UNC students had their second set of wellness days on March 11 and 12. But as those two days come to a close, some students are questioning just how beneficial the breaks are.
Wellness days, acting as a replacement for the traditional Spring Break due to COVID-19, are intended as breaks from the semester — allowing students time off from their regular course load.
In a message on UNC’s Carolina Together website, University Registrar Lauren DiGrazia said faculty would be “instructed to avoid scheduling exams, quizzes and other major assignments on days following these breaks.”
But some students have still found it challenging to pause their studies completely.
First-year student Rachel Reynolds said last month’s wellness days didn’t feel like a break at all.
“It was really quick, and I still ended up having to do some work,” Reynolds said. “I had important things that were due soon after the wellness days, so I couldn’t just sit back and relax.”
Senior Erin Walsh said although she appreciates the time off from classes following last semester’s lack of scheduled breaks, keeping her mind off school has been challenging.
“Even on these days off, it’s very hard to escape the University atmosphere and everything I need to do for classes,” Walsh said. “I just can’t really take that break and let that stress fully go away.”
UNC Media Relations said students who have concerns about assignments scheduled around wellness days should reach out to their professors or department chairpersons.
Junior Brockinton Gibson said that while the wellness days have been useful for catching up on work, he still finds them beneficial.
“I enjoy having personal time and the freedom to take what I’ll be doing for the day,” Gibson said. “There’s a lot on everybody’s minds right now, but because of the rest days this week, I get to kind of get away from it all.”
Gibson said he prefers this semester’s wellness days over the traditional spring break, and he believes they have helped improve his academic performance.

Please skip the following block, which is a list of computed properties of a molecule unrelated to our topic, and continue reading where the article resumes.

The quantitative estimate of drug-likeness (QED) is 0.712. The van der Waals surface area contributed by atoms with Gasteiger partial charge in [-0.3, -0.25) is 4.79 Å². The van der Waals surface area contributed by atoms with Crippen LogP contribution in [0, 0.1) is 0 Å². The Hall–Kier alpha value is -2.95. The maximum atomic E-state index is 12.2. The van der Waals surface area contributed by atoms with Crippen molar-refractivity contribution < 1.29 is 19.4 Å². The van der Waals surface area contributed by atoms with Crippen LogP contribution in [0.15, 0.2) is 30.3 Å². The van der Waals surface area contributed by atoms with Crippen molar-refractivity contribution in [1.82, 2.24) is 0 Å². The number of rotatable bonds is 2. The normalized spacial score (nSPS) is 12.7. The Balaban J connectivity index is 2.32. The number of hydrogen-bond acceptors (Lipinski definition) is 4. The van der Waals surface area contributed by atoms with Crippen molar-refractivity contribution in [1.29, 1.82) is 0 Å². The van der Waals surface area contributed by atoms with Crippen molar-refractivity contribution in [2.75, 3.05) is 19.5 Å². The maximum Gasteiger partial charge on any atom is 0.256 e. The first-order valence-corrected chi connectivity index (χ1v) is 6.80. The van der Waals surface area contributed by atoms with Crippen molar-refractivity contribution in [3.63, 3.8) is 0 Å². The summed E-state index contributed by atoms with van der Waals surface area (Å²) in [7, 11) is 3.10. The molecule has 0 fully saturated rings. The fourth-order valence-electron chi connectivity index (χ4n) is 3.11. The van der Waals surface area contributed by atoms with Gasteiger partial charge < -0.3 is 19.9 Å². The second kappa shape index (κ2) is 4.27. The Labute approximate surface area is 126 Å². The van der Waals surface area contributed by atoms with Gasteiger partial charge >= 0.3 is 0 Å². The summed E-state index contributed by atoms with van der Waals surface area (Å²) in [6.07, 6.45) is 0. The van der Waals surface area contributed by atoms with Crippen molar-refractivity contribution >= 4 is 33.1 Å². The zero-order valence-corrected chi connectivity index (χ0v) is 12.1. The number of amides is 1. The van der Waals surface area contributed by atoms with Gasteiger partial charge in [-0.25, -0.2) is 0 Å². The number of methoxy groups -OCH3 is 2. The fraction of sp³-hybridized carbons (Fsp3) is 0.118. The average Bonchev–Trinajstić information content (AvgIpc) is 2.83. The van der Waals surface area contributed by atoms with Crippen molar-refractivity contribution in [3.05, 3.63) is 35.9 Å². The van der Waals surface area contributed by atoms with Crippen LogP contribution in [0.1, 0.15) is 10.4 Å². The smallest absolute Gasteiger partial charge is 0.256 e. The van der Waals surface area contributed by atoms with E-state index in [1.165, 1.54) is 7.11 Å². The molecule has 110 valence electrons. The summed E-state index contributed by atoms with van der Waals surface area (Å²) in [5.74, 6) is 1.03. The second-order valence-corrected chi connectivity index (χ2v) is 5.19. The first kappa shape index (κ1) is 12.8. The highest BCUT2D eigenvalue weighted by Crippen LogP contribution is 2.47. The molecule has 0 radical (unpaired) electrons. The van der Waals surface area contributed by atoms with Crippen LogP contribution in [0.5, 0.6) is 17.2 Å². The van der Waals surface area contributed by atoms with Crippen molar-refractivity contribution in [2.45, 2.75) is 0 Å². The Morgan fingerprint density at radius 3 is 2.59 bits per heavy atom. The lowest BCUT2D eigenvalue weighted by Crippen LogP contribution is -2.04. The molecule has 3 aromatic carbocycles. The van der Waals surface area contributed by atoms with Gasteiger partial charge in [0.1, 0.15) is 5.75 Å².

“For the traditional spring break, I think the allure of it is there’s a long period without having to go to class or worry about assignments,” he said. “But at the same time, it takes you away from your courses and you don’t stay sharp.”
Walsh said she believes the traditional spring break is more helpful than wellness days, as it lets students fully relax and separate themselves from school.
“Other than freeing up my day, it doesn’t really free up my mind,” she said.
Dean Blackburn, director of student wellness and associate dean of students, said the benefits observed from the wellness days, compared to the traditional spring break, have been relatively equal.
“As long as students are getting breaks along the way, they serve a similar purpose,” Blackburn said. “Sometimes people can take a whole week, and sometimes people can take long weekends. It may be preferred from student to student, but the benefits are the same in either respect.”
Blackburn said he encourages students to give themselves permission to take full advantage of the time off and do something they genuinely enjoy.
Though Reynolds said she didn’t feel the wellness days provided enough time to destress fully, she still believes they are essential in giving students some time to relax and regroup.
And Gibson said he is grateful that the University has offered wellness days this semester — and hopes they consider keeping them.
“I think there’s currently a tremendous amount of pressure for people to perform at normal academic levels,” Gibson said. “Giving people even a moment to catch their breath for a day or two, like we’re getting right now – I think that’s really important.”
According to UNC Media Relations, the academic calendar for fall 2021 has a traditional fall break set in October.
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